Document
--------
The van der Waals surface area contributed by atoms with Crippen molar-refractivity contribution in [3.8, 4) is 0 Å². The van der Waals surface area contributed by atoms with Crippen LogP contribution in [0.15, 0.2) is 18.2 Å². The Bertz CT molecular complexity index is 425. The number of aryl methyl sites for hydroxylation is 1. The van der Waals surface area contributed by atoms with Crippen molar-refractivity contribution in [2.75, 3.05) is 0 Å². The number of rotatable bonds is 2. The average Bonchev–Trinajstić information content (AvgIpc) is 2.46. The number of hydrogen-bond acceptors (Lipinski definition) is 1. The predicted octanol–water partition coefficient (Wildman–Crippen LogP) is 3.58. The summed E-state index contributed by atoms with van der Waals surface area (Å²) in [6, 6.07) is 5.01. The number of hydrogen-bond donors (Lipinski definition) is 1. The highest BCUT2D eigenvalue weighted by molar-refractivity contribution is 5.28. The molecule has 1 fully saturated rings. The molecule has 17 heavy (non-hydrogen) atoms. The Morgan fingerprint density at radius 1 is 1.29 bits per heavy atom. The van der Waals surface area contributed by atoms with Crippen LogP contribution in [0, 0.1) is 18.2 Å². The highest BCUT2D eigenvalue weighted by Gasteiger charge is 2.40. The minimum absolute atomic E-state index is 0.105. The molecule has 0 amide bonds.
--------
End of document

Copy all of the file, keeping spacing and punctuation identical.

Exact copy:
The van der Waals surface area contributed by atoms with Crippen molar-refractivity contribution in [3.8, 4) is 0 Å². The van der Waals surface area contributed by atoms with Crippen LogP contribution in [0.15, 0.2) is 18.2 Å². The Bertz CT molecular complexity index is 425. The number of aryl methyl sites for hydroxylation is 1. The van der Waals surface area contributed by atoms with Crippen molar-refractivity contribution in [2.75, 3.05) is 0 Å². The number of rotatable bonds is 2. The average Bonchev–Trinajstić information content (AvgIpc) is 2.46. The number of hydrogen-bond acceptors (Lipinski definition) is 1. The predicted octanol–water partition coefficient (Wildman–Crippen LogP) is 3.58. The summed E-state index contributed by atoms with van der Waals surface area (Å²) in [6, 6.07) is 5.01. The number of hydrogen-bond donors (Lipinski definition) is 1. The highest BCUT2D eigenvalue weighted by molar-refractivity contribution is 5.28. The molecule has 1 fully saturated rings. The molecule has 17 heavy (non-hydrogen) atoms. The Morgan fingerprint density at radius 1 is 1.29 bits per heavy atom. The van der Waals surface area contributed by atoms with Crippen LogP contribution in [0, 0.1) is 18.2 Å². The highest BCUT2D eigenvalue weighted by Gasteiger charge is 2.40. The minimum absolute atomic E-state index is 0.105. The molecule has 0 amide bonds.